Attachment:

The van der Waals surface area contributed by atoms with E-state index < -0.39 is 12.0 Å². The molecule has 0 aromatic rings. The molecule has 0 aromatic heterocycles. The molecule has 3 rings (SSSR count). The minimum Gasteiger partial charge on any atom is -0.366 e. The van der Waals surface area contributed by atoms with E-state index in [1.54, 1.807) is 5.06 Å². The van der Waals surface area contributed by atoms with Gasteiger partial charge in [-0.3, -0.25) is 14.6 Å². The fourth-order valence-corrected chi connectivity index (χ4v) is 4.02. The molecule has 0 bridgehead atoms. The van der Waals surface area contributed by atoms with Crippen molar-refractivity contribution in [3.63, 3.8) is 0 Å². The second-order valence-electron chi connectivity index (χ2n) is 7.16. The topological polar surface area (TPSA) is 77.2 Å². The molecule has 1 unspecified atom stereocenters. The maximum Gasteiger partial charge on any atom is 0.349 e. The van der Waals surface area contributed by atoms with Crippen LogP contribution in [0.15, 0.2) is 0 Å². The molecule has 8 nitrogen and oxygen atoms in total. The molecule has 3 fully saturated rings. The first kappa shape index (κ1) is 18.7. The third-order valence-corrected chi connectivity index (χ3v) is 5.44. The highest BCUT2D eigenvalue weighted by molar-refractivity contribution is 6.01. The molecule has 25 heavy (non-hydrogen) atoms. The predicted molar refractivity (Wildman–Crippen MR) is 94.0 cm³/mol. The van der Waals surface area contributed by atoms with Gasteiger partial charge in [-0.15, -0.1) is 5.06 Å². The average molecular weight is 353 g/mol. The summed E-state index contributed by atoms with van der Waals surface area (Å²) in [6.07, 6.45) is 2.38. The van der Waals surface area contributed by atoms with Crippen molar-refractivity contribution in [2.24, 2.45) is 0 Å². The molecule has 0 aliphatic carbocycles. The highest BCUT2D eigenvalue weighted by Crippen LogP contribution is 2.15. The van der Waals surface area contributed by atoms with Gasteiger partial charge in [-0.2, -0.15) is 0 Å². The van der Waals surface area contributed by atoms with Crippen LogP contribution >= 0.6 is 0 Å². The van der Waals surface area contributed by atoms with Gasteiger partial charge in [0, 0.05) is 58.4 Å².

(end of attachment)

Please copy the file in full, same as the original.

The van der Waals surface area contributed by atoms with E-state index < -0.39 is 12.0 Å². The molecule has 0 aromatic rings. The molecule has 0 aromatic heterocycles. The molecule has 3 rings (SSSR count). The minimum Gasteiger partial charge on any atom is -0.366 e. The van der Waals surface area contributed by atoms with E-state index in [1.54, 1.807) is 5.06 Å². The van der Waals surface area contributed by atoms with Gasteiger partial charge in [-0.3, -0.25) is 14.6 Å². The fourth-order valence-corrected chi connectivity index (χ4v) is 4.02. The molecule has 0 bridgehead atoms. The van der Waals surface area contributed by atoms with Crippen molar-refractivity contribution in [3.63, 3.8) is 0 Å². The second-order valence-electron chi connectivity index (χ2n) is 7.16. The topological polar surface area (TPSA) is 77.2 Å². The molecule has 1 unspecified atom stereocenters. The maximum Gasteiger partial charge on any atom is 0.349 e. The van der Waals surface area contributed by atoms with Crippen LogP contribution in [0.15, 0.2) is 0 Å². The molecule has 8 nitrogen and oxygen atoms in total. The molecule has 3 fully saturated rings. The first kappa shape index (κ1) is 18.7. The third-order valence-corrected chi connectivity index (χ3v) is 5.44. The highest BCUT2D eigenvalue weighted by molar-refractivity contribution is 6.01. The molecule has 25 heavy (non-hydrogen) atoms. The predicted molar refractivity (Wildman–Crippen MR) is 94.0 cm³/mol. The van der Waals surface area contributed by atoms with Gasteiger partial charge in [-0.15, -0.1) is 5.06 Å². The average molecular weight is 353 g/mol. The summed E-state index contributed by atoms with van der Waals surface area (Å²) in [6.07, 6.45) is 2.38. The van der Waals surface area contributed by atoms with Crippen molar-refractivity contribution in [2.24, 2.45) is 0 Å². The molecule has 0 aliphatic carbocycles. The highest BCUT2D eigenvalue weighted by Crippen LogP contribution is 2.15. The van der Waals surface area contributed by atoms with Gasteiger partial charge in [-0.2, -0.15) is 0 Å². The van der Waals surface area contributed by atoms with Crippen LogP contribution >= 0.6 is 0 Å². The van der Waals surface area contributed by atoms with Gasteiger partial charge in [0, 0.05) is 58.4 Å².